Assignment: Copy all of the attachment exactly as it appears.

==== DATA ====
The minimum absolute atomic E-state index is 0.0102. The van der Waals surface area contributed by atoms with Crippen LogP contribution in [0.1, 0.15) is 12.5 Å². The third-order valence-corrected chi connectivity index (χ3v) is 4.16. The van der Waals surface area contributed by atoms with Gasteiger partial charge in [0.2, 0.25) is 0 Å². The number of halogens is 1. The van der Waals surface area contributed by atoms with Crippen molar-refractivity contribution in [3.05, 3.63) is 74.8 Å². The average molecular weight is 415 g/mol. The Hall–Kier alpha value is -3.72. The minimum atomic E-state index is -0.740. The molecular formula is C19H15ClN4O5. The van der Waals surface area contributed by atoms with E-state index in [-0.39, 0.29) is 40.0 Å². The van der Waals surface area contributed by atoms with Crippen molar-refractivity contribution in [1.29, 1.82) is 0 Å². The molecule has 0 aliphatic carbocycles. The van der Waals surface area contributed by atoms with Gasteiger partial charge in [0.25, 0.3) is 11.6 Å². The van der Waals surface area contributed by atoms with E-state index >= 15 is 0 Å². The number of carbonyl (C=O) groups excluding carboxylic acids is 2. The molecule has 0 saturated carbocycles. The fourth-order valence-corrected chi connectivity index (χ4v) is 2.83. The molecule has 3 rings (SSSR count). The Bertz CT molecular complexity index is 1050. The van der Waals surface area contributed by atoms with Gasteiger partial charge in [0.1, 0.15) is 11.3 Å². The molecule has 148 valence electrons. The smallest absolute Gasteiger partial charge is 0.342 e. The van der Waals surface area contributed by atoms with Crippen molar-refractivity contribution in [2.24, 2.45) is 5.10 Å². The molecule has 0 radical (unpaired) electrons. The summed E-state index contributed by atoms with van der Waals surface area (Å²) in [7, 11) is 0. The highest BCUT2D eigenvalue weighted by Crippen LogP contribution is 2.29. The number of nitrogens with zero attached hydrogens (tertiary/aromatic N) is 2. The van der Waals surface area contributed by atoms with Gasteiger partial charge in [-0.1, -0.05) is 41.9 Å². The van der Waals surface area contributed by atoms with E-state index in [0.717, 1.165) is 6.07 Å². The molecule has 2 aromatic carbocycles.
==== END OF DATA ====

The minimum absolute atomic E-state index is 0.0102. The van der Waals surface area contributed by atoms with Crippen LogP contribution in [0.1, 0.15) is 12.5 Å². The third-order valence-corrected chi connectivity index (χ3v) is 4.16. The van der Waals surface area contributed by atoms with Gasteiger partial charge in [0.2, 0.25) is 0 Å². The number of halogens is 1. The van der Waals surface area contributed by atoms with Crippen molar-refractivity contribution in [3.05, 3.63) is 74.8 Å². The average molecular weight is 415 g/mol. The Hall–Kier alpha value is -3.72. The minimum atomic E-state index is -0.740. The molecular formula is C19H15ClN4O5. The van der Waals surface area contributed by atoms with E-state index in [-0.39, 0.29) is 40.0 Å². The van der Waals surface area contributed by atoms with Crippen molar-refractivity contribution in [1.29, 1.82) is 0 Å². The molecule has 0 aliphatic carbocycles. The van der Waals surface area contributed by atoms with Gasteiger partial charge in [0.25, 0.3) is 11.6 Å². The van der Waals surface area contributed by atoms with E-state index >= 15 is 0 Å². The number of carbonyl (C=O) groups excluding carboxylic acids is 2. The molecule has 0 saturated carbocycles. The fourth-order valence-corrected chi connectivity index (χ4v) is 2.83. The molecule has 3 rings (SSSR count). The Bertz CT molecular complexity index is 1050. The van der Waals surface area contributed by atoms with Gasteiger partial charge in [0.1, 0.15) is 11.3 Å². The molecule has 148 valence electrons. The smallest absolute Gasteiger partial charge is 0.342 e. The van der Waals surface area contributed by atoms with Crippen molar-refractivity contribution in [2.24, 2.45) is 5.10 Å². The molecule has 0 radical (unpaired) electrons. The summed E-state index contributed by atoms with van der Waals surface area (Å²) in [7, 11) is 0. The highest BCUT2D eigenvalue weighted by Crippen LogP contribution is 2.29. The number of nitrogens with zero attached hydrogens (tertiary/aromatic N) is 2. The van der Waals surface area contributed by atoms with Gasteiger partial charge in [-0.1, -0.05) is 41.9 Å². The van der Waals surface area contributed by atoms with E-state index in [0.717, 1.165) is 6.07 Å². The molecule has 2 aromatic carbocycles.